- The Court School of Charlemagne which produced the earliest manuscripts with ten total manuscripts being recognized from this school. They were ornate and ostentatious and remeniscent of the 6th century ivories and mosaicss from Ravenna, Italy. This went along with Charlemagne's revival of Roman classicism.
- The school of the Archbishop Ebo of Rheims was another important workshop. He assembled artists at his school and transformed Carolingian art into something new. His Gospel Book of Ebo (816-835) was painted with swift, fresh, vibrant brush strokes that represented the classical Mediterranean forms. He also published Bern Physiologus, the earliest Latin edition of the Christian allegorical text on animals.
- Monastery of St. Martin of Tours produced large bibles that were illustrated in the Late Antique style.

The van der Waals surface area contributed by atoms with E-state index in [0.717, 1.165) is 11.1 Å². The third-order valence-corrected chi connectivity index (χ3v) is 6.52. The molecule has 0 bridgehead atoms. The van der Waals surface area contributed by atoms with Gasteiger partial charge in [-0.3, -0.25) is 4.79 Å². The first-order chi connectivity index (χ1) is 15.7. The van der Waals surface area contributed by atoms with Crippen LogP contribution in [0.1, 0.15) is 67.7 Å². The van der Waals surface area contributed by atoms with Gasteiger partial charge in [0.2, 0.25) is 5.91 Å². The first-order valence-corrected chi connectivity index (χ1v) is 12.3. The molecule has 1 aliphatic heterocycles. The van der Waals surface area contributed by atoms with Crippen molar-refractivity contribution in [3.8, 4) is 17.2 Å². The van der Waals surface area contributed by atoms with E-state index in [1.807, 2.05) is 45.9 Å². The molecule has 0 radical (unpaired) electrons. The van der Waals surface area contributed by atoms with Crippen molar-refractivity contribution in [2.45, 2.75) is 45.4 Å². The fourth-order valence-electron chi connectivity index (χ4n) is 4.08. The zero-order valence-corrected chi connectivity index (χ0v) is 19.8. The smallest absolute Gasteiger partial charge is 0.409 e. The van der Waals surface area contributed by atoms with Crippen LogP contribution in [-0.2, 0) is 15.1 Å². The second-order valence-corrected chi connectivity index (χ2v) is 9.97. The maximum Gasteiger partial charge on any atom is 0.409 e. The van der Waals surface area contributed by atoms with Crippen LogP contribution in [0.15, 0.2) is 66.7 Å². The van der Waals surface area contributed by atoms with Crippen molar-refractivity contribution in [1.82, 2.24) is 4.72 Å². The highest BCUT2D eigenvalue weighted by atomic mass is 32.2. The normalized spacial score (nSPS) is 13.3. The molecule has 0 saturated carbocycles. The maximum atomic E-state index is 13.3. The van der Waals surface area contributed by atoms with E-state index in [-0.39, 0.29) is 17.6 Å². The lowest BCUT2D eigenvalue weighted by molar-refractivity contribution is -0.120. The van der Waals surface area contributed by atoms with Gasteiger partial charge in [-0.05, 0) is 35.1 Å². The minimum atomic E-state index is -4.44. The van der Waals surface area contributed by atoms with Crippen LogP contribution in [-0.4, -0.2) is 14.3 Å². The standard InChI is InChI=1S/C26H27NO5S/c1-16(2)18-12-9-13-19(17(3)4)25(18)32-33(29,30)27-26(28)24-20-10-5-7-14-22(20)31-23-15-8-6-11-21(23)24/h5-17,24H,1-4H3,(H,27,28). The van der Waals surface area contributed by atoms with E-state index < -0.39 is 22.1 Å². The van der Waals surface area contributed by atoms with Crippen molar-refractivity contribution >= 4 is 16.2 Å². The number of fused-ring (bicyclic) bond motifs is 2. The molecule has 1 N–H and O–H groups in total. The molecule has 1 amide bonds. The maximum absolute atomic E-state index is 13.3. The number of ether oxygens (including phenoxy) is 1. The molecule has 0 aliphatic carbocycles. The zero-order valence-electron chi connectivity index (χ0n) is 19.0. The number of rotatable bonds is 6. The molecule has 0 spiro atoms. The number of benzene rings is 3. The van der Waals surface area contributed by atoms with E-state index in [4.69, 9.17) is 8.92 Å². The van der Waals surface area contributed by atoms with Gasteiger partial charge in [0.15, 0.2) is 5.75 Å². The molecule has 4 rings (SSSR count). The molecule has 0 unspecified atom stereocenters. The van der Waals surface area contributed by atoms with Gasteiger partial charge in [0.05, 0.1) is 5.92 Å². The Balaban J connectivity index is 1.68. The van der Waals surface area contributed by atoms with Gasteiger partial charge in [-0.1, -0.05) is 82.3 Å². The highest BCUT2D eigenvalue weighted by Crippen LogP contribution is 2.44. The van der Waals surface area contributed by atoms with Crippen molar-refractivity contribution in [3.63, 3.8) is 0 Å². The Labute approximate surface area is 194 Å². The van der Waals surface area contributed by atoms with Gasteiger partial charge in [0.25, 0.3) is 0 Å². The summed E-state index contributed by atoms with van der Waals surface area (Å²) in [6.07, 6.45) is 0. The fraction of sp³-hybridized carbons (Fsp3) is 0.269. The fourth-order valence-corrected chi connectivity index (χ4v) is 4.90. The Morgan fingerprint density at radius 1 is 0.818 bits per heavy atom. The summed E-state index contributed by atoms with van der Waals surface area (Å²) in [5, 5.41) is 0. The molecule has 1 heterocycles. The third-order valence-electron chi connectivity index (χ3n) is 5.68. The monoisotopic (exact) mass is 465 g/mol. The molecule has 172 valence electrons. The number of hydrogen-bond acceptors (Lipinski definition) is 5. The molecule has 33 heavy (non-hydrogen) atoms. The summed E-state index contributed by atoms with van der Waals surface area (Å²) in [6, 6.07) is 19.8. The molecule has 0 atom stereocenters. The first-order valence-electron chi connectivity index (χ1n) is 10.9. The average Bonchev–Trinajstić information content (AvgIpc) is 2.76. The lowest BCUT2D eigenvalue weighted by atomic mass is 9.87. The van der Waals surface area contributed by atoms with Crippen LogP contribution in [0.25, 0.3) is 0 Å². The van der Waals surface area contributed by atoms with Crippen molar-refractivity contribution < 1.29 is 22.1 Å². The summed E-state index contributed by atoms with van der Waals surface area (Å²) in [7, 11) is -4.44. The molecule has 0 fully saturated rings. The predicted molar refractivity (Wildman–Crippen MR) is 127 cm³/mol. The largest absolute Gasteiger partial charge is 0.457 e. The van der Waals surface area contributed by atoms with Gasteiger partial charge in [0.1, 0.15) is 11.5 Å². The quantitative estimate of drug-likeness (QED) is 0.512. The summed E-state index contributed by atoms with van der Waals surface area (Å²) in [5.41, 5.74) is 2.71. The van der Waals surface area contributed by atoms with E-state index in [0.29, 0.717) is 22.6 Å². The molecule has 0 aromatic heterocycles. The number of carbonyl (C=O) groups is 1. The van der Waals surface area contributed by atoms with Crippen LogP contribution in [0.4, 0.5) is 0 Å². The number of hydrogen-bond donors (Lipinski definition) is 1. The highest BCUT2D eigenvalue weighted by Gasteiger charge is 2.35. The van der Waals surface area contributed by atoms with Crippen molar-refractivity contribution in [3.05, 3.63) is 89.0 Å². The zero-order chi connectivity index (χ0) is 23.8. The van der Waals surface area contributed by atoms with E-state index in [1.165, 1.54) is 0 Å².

- The diocese of Metz (850-855) was another center of Carolingian art. A sacramenery was made for Bishop Drago illuminated "historiated" decorated initials that eventually influenced the Romanesque period with the harmonious union of classical lettering and figural scenes.
A number of richly decorated Bibles were made for Charles the Bald (grandson of Charlemagne) using the styles developed at Rheims and Tours. A new Franco-Saxon style appeared in N. France, integrating Hiberno-Saxon interlace and would outlast all the other Carolingian styles well into the next century.
With the death of Charles the Bald the patronage for manuscripts declined and this was the beginning of the end of the Carolingian illuminated manuscripts, some of them the most beautiful in the world. The Holy Roman Empire became dislocated and by the end of the 9th century had fallen apart. But, the Carolingian illustrated manuscripts survive today to show us the painstaking care of the writing and illustrations that took years and years to produce and still sit in national libraries today.
Source: Piper, David. The Illustrated History of Art. Octopus Publishing Group Lmt., London, England (1981). 2004 Edition.
Copyright (c) 2013 Suzannah Wolf Walker all rights reserved